• Educational officer can download courses for their institution
  • It’s not just about the technology
  • Looking at English for academic purposes courses – just a 10 week course so ok for prisioners with short sentences
  •  Diplomas:
    • – Arts
    • – Business
    • – Science
  • Looking at incorporating OpenLearn courses
  • Problems:
    • – copyright
    • – prejudice
  • High level endorsement from the University and the Government Authorities
  • Issues of getting funding for prisoner related work – so style it as not internet users on funding bids

Brief question time 

10:15-10:40 Anne Pike

What makes the difference? Understanding the interactions and experiences of ‘at risk’ learner

[This presentation not blogged] 

10:40-11:05 Annie Bryan and Lisette Toetenel

Designing for inclusion: Supporting disabled students at the OU

  • Why design for inclusion?
    • – OU’s mission
    • – Equality Act (2010)
    • Increasing number and proportion of disabled students (> 18,000, 14% in 2014)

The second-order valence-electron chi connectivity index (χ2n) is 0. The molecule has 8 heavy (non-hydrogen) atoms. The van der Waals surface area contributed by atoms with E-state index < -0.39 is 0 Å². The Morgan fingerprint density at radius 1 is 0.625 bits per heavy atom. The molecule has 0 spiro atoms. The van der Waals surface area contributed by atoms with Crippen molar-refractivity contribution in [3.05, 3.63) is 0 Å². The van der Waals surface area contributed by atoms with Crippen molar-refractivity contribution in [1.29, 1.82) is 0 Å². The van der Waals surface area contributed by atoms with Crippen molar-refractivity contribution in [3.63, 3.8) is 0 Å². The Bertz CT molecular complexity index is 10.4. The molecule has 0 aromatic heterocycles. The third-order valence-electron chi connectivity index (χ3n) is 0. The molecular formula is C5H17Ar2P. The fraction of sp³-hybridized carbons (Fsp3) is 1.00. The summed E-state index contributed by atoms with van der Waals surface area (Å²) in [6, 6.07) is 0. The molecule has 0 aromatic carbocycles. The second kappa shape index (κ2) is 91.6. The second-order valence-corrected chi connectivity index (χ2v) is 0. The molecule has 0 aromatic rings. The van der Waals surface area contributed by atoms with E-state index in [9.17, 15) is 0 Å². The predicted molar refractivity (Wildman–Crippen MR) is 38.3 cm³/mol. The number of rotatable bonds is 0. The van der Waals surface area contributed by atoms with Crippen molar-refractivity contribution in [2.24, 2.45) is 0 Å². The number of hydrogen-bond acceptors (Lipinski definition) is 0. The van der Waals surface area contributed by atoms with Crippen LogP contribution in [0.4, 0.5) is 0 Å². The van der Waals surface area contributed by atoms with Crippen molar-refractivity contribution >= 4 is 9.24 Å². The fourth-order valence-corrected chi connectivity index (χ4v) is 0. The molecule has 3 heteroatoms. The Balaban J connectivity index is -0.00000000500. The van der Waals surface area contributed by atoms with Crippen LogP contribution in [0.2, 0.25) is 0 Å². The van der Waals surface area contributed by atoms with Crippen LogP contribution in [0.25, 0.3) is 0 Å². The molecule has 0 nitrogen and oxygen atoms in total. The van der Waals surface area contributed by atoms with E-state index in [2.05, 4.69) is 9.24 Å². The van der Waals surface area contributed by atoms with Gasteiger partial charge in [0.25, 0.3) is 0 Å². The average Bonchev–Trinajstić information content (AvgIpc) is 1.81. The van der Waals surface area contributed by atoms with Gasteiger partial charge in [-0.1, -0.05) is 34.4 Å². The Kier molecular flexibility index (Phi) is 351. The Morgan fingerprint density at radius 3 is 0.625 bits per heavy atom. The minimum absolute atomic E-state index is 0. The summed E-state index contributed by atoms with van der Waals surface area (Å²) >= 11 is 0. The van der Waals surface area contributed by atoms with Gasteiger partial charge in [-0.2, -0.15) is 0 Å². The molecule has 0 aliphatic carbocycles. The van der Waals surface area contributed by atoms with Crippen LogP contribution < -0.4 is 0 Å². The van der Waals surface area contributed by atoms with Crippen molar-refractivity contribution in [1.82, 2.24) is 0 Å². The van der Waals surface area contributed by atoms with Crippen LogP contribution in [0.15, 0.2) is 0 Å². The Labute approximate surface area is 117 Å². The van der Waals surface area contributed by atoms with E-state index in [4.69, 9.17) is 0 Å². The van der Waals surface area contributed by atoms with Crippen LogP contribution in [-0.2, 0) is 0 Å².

• Legislation is a limited driver
  • Beginning of a journey
  • Increasing online curriculum
  • Online deliver may or may not be more accessible – e.g. OU Live is problematic for many disabled students
  • Satisfaction and pass rates are lower for disabled students
  • Learning Design – should have a big impact if takes into account accessibility (provides visualisations that help analysis for access issues)
  • SeGA (Securing Greater Accessibility)  – a cross university programme to embed good practice for inclusion in business as usual processes
  • Method:
    • – looked at all modules (200+) will accessibility information
    • Analysed SeAM (end of module survey) data
  • Findings:
    • – modules in development might not yet have considered the accessibility issues
    • 49 modules had Accessibility Guides
      • – only 29 Accessibility Guides had specific information for the module concerned
    • SeAM analysis
      • – students value several key things:
        • a supportive tutor
        • special exam arrangements
        • comb bound books
    • Module materials need to be provided in a wide range of formats
    • Learner needs must be anticipated in the learning design
      • – This aligns to the (mostly American) term of Universal Design
    • It is difficult to measure how increasing number of disabled students is impacting on practice [Seale 1996]